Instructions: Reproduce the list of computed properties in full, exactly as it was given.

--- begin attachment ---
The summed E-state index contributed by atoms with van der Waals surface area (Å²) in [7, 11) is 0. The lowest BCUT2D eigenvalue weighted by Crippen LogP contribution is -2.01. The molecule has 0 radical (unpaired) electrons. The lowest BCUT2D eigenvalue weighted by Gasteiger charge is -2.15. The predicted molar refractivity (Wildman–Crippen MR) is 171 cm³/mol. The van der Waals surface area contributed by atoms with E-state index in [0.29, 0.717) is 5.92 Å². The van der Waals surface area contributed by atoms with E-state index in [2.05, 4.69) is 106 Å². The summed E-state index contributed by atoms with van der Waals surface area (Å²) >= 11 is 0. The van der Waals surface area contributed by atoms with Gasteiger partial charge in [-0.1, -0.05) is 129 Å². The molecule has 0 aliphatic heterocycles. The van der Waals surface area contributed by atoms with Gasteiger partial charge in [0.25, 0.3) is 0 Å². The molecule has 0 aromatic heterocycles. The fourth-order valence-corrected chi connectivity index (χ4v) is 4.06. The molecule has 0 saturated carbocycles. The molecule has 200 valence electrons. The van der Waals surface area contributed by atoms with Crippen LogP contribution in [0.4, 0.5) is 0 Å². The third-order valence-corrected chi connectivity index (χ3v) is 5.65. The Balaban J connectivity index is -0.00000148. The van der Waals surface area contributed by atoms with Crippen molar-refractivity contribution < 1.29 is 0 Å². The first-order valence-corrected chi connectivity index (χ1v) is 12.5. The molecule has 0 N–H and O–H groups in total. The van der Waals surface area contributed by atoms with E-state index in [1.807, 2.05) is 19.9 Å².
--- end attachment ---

The summed E-state index contributed by atoms with van der Waals surface area (Å²) in [7, 11) is 0. The lowest BCUT2D eigenvalue weighted by Crippen LogP contribution is -2.01. The molecule has 0 radical (unpaired) electrons. The lowest BCUT2D eigenvalue weighted by Gasteiger charge is -2.15. The predicted molar refractivity (Wildman–Crippen MR) is 171 cm³/mol. The van der Waals surface area contributed by atoms with E-state index in [0.29, 0.717) is 5.92 Å². The van der Waals surface area contributed by atoms with E-state index in [2.05, 4.69) is 106 Å². The summed E-state index contributed by atoms with van der Waals surface area (Å²) >= 11 is 0. The van der Waals surface area contributed by atoms with Gasteiger partial charge in [-0.1, -0.05) is 129 Å². The molecule has 0 aliphatic heterocycles. The van der Waals surface area contributed by atoms with Gasteiger partial charge in [0.25, 0.3) is 0 Å². The molecule has 0 aromatic heterocycles. The fourth-order valence-corrected chi connectivity index (χ4v) is 4.06. The molecule has 0 saturated carbocycles. The molecule has 200 valence electrons. The van der Waals surface area contributed by atoms with Crippen LogP contribution in [0.4, 0.5) is 0 Å². The third-order valence-corrected chi connectivity index (χ3v) is 5.65. The Balaban J connectivity index is -0.00000148. The van der Waals surface area contributed by atoms with Crippen molar-refractivity contribution < 1.29 is 0 Å². The first-order valence-corrected chi connectivity index (χ1v) is 12.5. The molecule has 0 N–H and O–H groups in total. The van der Waals surface area contributed by atoms with E-state index in [1.807, 2.05) is 19.9 Å².